My wave went off around 10am and enjoyed about a quarter mile of dry conditions before the sky opened up. At first there were battle cries from the people around me: "Bring on the rain!", "Give 'em, hell, y'all!". I loved those first few moments of getting soaked – camaraderie instantly bonded everyone on that Hopkinton street.

But soon the wind picked up on the slick streets (all painted lines on the road were to be stepped on at runner's own risk). At times it was over 20mph gusts throwing freezing rain into our faces. I figured I had two choices in my attire for the day: either I wear layers and carry heavy, wet clothes for 26.2 miles, or I go light, don't carry extra weight from damp layers, and count on the running to keep me warm. I definitely chose wrong.

Shorts, an ultra-lightweight tank top, and tall compression socks was my outfit of choice and it was COLD. Really, really cold. I couldn't recall at what point I lost feeling in my arms, hands, and torso; but I do remember realizing around mile 17 that I was not fairing well.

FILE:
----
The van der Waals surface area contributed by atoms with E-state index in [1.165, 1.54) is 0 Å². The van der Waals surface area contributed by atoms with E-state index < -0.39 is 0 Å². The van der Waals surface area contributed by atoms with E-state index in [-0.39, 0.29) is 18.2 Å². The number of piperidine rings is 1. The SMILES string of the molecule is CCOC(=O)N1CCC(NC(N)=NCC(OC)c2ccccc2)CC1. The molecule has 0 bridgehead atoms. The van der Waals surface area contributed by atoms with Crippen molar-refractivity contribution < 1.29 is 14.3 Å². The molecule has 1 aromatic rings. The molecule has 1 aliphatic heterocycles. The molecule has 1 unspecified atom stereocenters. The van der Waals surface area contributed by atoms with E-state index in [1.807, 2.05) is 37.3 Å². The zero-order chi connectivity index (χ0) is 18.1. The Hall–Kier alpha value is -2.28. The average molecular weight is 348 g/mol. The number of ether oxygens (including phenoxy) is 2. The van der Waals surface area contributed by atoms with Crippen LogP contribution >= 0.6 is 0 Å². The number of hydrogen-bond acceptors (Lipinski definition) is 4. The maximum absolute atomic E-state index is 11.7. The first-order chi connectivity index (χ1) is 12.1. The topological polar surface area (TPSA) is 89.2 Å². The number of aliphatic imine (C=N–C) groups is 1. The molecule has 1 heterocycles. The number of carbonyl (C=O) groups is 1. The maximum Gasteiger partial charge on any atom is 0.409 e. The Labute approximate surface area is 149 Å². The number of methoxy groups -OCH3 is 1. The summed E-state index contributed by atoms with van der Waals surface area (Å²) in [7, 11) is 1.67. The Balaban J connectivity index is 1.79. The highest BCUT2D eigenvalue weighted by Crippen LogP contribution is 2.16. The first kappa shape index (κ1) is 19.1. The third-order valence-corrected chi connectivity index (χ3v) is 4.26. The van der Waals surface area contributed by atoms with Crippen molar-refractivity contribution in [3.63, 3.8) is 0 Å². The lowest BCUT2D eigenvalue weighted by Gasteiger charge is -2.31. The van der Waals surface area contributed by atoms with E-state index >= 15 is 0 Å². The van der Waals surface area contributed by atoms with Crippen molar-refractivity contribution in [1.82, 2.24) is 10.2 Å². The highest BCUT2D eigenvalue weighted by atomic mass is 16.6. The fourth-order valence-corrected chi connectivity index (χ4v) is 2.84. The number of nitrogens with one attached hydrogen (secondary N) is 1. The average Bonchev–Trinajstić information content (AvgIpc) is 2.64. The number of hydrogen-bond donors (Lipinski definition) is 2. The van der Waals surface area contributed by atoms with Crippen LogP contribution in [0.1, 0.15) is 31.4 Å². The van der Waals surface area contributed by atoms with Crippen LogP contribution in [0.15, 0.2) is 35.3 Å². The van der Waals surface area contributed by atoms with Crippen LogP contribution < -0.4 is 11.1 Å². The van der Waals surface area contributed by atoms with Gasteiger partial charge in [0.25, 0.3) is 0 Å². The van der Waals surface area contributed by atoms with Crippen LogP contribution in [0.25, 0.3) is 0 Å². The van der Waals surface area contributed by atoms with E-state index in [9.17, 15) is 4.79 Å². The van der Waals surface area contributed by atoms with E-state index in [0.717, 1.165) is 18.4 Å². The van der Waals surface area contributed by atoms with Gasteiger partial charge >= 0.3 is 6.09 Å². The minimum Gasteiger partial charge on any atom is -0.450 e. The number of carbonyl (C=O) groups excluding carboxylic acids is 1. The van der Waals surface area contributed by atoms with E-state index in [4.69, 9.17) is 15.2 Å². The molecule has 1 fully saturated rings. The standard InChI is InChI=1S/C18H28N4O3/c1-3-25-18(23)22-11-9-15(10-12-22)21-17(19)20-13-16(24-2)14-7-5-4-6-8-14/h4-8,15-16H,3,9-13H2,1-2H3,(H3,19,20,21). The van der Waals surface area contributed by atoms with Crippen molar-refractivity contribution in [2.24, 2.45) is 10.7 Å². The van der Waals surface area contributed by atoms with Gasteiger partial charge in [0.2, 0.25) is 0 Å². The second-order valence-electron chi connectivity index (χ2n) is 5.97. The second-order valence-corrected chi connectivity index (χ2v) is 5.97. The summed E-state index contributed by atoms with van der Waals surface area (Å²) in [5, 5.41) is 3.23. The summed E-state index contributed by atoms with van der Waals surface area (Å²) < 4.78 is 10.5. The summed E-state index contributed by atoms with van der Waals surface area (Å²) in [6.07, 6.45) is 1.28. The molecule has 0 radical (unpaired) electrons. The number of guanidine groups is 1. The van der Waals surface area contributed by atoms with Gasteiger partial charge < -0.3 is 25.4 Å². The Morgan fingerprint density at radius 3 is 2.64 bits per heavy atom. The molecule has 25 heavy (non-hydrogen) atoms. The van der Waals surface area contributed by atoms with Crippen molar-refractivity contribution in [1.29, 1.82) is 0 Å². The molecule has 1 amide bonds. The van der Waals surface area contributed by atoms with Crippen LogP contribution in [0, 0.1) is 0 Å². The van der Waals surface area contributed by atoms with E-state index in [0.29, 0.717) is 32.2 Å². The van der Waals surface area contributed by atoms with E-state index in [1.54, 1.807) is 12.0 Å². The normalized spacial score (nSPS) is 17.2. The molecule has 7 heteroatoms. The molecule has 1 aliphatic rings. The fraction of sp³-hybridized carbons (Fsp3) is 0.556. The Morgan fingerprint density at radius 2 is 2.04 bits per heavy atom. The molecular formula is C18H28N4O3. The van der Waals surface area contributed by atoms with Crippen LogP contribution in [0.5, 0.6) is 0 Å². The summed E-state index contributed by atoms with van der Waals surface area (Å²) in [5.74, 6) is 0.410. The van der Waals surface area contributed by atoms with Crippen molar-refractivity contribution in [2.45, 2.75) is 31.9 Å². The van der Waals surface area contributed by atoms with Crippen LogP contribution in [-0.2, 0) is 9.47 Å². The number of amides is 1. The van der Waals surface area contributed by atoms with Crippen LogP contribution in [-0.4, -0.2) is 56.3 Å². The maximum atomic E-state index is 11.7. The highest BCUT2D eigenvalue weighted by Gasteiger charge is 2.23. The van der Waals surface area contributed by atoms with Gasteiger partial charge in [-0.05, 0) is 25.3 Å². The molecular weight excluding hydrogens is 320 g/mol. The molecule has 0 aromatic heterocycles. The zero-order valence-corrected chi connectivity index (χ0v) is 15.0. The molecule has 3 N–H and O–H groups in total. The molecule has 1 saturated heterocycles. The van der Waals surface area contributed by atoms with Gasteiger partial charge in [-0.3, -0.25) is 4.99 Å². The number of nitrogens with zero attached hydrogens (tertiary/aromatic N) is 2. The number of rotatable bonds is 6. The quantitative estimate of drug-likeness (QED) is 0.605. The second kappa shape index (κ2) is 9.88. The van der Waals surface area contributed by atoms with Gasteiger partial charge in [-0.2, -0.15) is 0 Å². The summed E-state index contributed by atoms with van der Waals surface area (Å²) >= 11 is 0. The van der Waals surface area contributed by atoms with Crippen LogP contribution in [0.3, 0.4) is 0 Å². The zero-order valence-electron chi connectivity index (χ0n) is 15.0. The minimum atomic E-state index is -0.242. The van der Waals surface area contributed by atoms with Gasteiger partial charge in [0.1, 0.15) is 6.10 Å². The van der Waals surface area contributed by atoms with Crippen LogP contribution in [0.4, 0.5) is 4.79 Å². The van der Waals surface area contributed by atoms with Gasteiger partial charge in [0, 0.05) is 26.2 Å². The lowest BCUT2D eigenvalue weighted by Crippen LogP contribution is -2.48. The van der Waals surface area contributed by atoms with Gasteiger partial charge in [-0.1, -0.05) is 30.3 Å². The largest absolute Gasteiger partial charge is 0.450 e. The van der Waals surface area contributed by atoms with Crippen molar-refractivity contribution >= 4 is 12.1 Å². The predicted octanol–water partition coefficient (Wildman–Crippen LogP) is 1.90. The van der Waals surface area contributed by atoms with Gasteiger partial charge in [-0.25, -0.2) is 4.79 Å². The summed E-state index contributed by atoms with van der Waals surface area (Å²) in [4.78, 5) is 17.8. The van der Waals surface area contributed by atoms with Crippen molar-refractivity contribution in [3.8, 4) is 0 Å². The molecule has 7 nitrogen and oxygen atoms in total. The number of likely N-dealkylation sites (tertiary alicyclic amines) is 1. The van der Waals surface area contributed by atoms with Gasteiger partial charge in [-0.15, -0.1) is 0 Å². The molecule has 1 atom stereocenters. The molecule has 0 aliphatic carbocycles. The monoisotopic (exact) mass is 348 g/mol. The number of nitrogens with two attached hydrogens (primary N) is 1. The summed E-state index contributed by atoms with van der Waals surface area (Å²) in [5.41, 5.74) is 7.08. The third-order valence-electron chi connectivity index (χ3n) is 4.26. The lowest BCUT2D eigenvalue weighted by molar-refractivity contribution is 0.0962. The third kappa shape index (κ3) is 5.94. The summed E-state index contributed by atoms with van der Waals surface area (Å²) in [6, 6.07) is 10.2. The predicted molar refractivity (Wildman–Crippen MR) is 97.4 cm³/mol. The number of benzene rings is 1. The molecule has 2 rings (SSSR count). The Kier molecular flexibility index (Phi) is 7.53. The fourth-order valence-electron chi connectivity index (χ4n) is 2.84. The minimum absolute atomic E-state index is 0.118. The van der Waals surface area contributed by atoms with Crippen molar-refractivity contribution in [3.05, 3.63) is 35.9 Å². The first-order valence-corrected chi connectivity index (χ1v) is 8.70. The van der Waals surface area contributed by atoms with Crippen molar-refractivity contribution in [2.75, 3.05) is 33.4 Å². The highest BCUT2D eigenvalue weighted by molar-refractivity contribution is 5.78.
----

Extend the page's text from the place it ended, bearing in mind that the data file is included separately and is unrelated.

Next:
For the first time in my marathoning career, I thought about giving up. I thought of a million reasons why I had earned that finish line. Why it needed to keep moving and how hard I had worked to get myself to this place. But I also thought about what a space blanket would feel like and some wool socks and piping hot tea and dry clothes. I'm not super proud to admit it, but I was suffering and my hazy brain was pretty single-track about its needs.

Somehow I didn't dash into a medical tent or walk in desperation. I put my head down and trudged up Heartbreak Hill with an inch of water cascading down over my shoes. It wasn't inspiring, but I was moving, and at the time that was the best I could do.